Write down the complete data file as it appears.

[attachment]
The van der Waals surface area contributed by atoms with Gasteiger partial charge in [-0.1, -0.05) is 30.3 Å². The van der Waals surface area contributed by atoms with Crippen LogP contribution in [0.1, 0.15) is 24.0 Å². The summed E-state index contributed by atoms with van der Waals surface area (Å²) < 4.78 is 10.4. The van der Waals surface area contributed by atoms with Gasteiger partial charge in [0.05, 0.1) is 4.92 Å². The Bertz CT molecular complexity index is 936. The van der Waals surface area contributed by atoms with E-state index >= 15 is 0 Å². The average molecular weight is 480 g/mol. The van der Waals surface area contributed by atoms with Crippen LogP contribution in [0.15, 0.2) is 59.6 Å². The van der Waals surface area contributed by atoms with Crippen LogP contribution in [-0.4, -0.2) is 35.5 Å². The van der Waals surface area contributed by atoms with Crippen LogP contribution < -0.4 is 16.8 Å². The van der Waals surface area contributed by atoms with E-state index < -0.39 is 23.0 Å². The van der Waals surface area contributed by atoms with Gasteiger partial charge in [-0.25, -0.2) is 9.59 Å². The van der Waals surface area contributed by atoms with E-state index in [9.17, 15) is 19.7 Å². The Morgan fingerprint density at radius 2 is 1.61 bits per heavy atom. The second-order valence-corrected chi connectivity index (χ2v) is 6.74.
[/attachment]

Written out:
The van der Waals surface area contributed by atoms with Gasteiger partial charge in [-0.1, -0.05) is 30.3 Å². The van der Waals surface area contributed by atoms with Crippen LogP contribution in [0.1, 0.15) is 24.0 Å². The summed E-state index contributed by atoms with van der Waals surface area (Å²) < 4.78 is 10.4. The van der Waals surface area contributed by atoms with Gasteiger partial charge in [0.05, 0.1) is 4.92 Å². The Bertz CT molecular complexity index is 936. The van der Waals surface area contributed by atoms with E-state index >= 15 is 0 Å². The average molecular weight is 480 g/mol. The van der Waals surface area contributed by atoms with Crippen LogP contribution in [0.15, 0.2) is 59.6 Å². The van der Waals surface area contributed by atoms with Crippen LogP contribution in [-0.4, -0.2) is 35.5 Å². The van der Waals surface area contributed by atoms with Crippen LogP contribution < -0.4 is 16.8 Å². The van der Waals surface area contributed by atoms with E-state index < -0.39 is 23.0 Å². The van der Waals surface area contributed by atoms with Gasteiger partial charge in [-0.25, -0.2) is 9.59 Å². The van der Waals surface area contributed by atoms with E-state index in [9.17, 15) is 19.7 Å². The Morgan fingerprint density at radius 2 is 1.61 bits per heavy atom. The second-order valence-corrected chi connectivity index (χ2v) is 6.74.